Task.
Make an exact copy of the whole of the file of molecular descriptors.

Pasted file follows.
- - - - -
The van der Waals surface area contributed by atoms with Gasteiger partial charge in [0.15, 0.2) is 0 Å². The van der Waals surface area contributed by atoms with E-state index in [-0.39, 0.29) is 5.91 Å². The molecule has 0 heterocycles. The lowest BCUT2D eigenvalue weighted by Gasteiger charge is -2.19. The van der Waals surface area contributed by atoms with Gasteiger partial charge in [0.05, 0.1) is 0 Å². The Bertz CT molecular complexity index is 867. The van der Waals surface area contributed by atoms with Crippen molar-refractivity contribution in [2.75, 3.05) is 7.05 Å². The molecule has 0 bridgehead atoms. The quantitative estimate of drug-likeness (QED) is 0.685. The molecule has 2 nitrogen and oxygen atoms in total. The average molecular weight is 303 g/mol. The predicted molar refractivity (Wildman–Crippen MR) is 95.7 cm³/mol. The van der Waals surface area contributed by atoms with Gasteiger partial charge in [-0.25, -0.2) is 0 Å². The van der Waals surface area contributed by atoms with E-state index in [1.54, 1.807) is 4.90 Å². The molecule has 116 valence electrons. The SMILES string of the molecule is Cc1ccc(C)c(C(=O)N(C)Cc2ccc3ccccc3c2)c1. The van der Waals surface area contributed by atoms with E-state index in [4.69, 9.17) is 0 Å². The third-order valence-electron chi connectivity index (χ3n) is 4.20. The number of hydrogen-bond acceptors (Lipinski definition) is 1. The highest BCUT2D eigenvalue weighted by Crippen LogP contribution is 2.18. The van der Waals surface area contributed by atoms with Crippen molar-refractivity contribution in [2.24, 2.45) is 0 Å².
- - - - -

The van der Waals surface area contributed by atoms with Gasteiger partial charge in [0.15, 0.2) is 0 Å². The van der Waals surface area contributed by atoms with E-state index in [-0.39, 0.29) is 5.91 Å². The molecule has 0 heterocycles. The lowest BCUT2D eigenvalue weighted by Gasteiger charge is -2.19. The van der Waals surface area contributed by atoms with Gasteiger partial charge in [0.05, 0.1) is 0 Å². The Bertz CT molecular complexity index is 867. The van der Waals surface area contributed by atoms with Crippen molar-refractivity contribution in [2.75, 3.05) is 7.05 Å². The molecule has 0 bridgehead atoms. The quantitative estimate of drug-likeness (QED) is 0.685. The molecule has 2 nitrogen and oxygen atoms in total. The average molecular weight is 303 g/mol. The predicted molar refractivity (Wildman–Crippen MR) is 95.7 cm³/mol. The van der Waals surface area contributed by atoms with Gasteiger partial charge in [-0.25, -0.2) is 0 Å². The van der Waals surface area contributed by atoms with E-state index in [1.54, 1.807) is 4.90 Å². The molecule has 116 valence electrons. The SMILES string of the molecule is Cc1ccc(C)c(C(=O)N(C)Cc2ccc3ccccc3c2)c1. The van der Waals surface area contributed by atoms with E-state index in [4.69, 9.17) is 0 Å². The third-order valence-electron chi connectivity index (χ3n) is 4.20. The number of hydrogen-bond acceptors (Lipinski definition) is 1. The highest BCUT2D eigenvalue weighted by Crippen LogP contribution is 2.18. The van der Waals surface area contributed by atoms with Crippen molar-refractivity contribution in [2.24, 2.45) is 0 Å².